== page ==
I watched part of it with my Dad, but he’s a big ol’ softy and didn’t want to see the end because he knew it would cover her death, so I’ve not yet seen all of it. I’ll have to watch it again properly, but my impression was that it wasn’t as bad as it could have been, but it wasn’t all that good either.
It’s also a bit of a shame that they focused on her gambling - it seems to me that she was firstly easily lead, and secondly there’s a theory that she was desperately trying to regain part of the family fortune frittered away in building projects by her husband. Which never usually gets mentioned (and it’s not clear how much money he spent, though it was certainly a lot).
Betty Toole maintains that Ada wasn’t going to the races, that she was too ill at that point in her life, and that there’s no sign of the losses in the household accounts. The first point might be true, but the second point, well, would you be marking your gambling losses in the household accounts?
Betty also maintains that the affair she was supposed to have had with John Cross would have been impossible for her, again, given how ill she was at the time she was supposed to have had it. My feeling is that she was engaged in an emotional relationship rather than a physical one, by someone who was very charming and who took advantage of her.
If you read Lady Byron and her Daughters by Julia Markus, who goes back to primary sources including Ada’s and Annabella’s letters, then you find out that Ada twice gave the family jewels to Cross, (gambling partner as well), and her mother had to buy them back at a cost of, iirc, £900, which was a shitload of cash in those day. The second time is the deathbed confession - Lovelace told her mother that she’s given away the jewels for a second time, and Lady Byron retrieved them, without telling Lord Lovelace.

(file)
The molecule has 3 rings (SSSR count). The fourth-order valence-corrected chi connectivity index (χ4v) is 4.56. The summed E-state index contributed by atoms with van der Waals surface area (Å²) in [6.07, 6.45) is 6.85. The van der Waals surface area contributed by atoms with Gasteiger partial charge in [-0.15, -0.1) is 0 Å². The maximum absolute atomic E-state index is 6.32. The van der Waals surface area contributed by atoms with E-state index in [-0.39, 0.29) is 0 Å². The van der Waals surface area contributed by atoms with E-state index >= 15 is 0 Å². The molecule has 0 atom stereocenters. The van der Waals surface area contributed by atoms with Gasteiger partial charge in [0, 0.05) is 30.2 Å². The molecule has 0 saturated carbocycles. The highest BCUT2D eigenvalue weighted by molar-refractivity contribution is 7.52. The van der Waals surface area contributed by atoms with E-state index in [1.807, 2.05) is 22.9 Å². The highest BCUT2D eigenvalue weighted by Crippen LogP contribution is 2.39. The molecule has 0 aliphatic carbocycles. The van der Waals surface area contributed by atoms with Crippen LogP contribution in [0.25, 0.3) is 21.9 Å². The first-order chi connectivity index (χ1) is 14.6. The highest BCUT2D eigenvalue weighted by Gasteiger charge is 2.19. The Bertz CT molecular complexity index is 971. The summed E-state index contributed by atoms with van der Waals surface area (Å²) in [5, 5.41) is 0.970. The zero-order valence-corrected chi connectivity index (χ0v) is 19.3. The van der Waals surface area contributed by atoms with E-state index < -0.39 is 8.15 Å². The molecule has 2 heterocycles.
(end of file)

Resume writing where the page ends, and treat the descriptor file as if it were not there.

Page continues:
(Lovelace also confessed something to Lord Lovelace on her deathbed, something so awful that he never saw or spoke to her again. The assumption is that she told him about Cross.)
Cross was a total asshole, from what I can tell, who was focused on charming as much cash out of Lovelace as he possibly could. One reason I think this is that we know Lovelace was prone to crushes and impetuosity. She fell ‘in love’ with her tutor when she was a teen, and the two ran away with the intention of eloping, but she was recognised and returned to her family. Throughout her adult life, she was never short of attention, and was not averse to being a bit flirty, even with Faraday who was a strict Sandemanian and the least likely man to flirt with. But I suspect she was also insecure and easily charmed, and Cross had no scruples in terms of extracting money from her.
So I see the story as one less of a capricious, fantasist prone to betting on the horses, but a woman who had multiple pressures on her to try and make money quickly, who had a bit too much faith in her own skills, and who trusted the wrong people. Which is, frankly, a much more realistic summary of modern gamblers.
I also see a patriarchal narrative structure in which the woman is feckless and unreliable and takes the brunt of the blame for the gambling, where as the syndicate – which was all men – gets off scott free, entirely uncriticised. Cross’s character is never examined, his ability to extract money out of Lovelace is never seen as wicked, it’s just Lovelace that gets the criticism. This is not to say Lovelace had no agency, she did not have to give Cross that money as far as we know, but she is also not the only party at fault here.
(And we’re talking about a time when it wasn’t quite so clear that maths can’t win at the races, so it’s not entirely clear that her logic was quite as flawed as we assume it to be. What if she’d, through luck, won big before she died? How would the narrative be formed then?)
Ooh, I could go on all day…